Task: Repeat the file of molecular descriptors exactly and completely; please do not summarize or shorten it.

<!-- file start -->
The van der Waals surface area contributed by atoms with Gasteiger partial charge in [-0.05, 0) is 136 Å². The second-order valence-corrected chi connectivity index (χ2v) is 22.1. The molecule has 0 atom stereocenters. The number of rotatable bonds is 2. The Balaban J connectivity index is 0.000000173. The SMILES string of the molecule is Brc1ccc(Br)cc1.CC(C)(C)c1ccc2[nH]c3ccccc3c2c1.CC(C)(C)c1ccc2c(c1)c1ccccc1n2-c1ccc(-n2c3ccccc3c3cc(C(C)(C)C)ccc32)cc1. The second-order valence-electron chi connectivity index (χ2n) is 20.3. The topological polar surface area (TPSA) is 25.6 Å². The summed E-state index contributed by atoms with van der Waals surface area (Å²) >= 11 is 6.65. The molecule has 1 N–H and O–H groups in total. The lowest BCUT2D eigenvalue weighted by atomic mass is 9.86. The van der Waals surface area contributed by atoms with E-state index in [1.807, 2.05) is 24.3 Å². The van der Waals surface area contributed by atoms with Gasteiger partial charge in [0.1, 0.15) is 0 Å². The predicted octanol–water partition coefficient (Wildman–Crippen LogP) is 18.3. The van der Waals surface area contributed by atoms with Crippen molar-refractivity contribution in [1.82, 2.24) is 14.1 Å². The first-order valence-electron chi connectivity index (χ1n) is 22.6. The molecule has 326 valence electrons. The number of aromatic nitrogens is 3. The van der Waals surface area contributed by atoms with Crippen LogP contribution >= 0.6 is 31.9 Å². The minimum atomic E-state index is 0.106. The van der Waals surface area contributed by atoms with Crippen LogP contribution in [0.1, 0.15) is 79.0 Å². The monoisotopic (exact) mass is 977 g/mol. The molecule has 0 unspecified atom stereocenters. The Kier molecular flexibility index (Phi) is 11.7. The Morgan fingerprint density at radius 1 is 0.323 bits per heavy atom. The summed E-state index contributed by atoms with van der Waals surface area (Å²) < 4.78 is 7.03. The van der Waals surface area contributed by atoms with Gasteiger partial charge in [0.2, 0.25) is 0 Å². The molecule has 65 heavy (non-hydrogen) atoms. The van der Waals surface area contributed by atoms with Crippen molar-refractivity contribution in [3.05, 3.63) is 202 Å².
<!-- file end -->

The van der Waals surface area contributed by atoms with Gasteiger partial charge in [-0.05, 0) is 136 Å². The second-order valence-corrected chi connectivity index (χ2v) is 22.1. The molecule has 0 atom stereocenters. The number of rotatable bonds is 2. The Balaban J connectivity index is 0.000000173. The SMILES string of the molecule is Brc1ccc(Br)cc1.CC(C)(C)c1ccc2[nH]c3ccccc3c2c1.CC(C)(C)c1ccc2c(c1)c1ccccc1n2-c1ccc(-n2c3ccccc3c3cc(C(C)(C)C)ccc32)cc1. The second-order valence-electron chi connectivity index (χ2n) is 20.3. The topological polar surface area (TPSA) is 25.6 Å². The summed E-state index contributed by atoms with van der Waals surface area (Å²) >= 11 is 6.65. The molecule has 1 N–H and O–H groups in total. The lowest BCUT2D eigenvalue weighted by atomic mass is 9.86. The van der Waals surface area contributed by atoms with E-state index in [1.807, 2.05) is 24.3 Å². The van der Waals surface area contributed by atoms with Gasteiger partial charge in [0.1, 0.15) is 0 Å². The predicted octanol–water partition coefficient (Wildman–Crippen LogP) is 18.3. The van der Waals surface area contributed by atoms with Crippen molar-refractivity contribution in [1.82, 2.24) is 14.1 Å². The first-order valence-electron chi connectivity index (χ1n) is 22.6. The molecule has 326 valence electrons. The number of aromatic nitrogens is 3. The van der Waals surface area contributed by atoms with Crippen LogP contribution >= 0.6 is 31.9 Å². The minimum atomic E-state index is 0.106. The van der Waals surface area contributed by atoms with Crippen LogP contribution in [0.1, 0.15) is 79.0 Å². The monoisotopic (exact) mass is 977 g/mol. The molecule has 0 unspecified atom stereocenters. The Kier molecular flexibility index (Phi) is 11.7. The Morgan fingerprint density at radius 1 is 0.323 bits per heavy atom. The summed E-state index contributed by atoms with van der Waals surface area (Å²) < 4.78 is 7.03. The van der Waals surface area contributed by atoms with Gasteiger partial charge in [0.2, 0.25) is 0 Å². The molecule has 65 heavy (non-hydrogen) atoms. The van der Waals surface area contributed by atoms with Crippen molar-refractivity contribution in [3.05, 3.63) is 202 Å².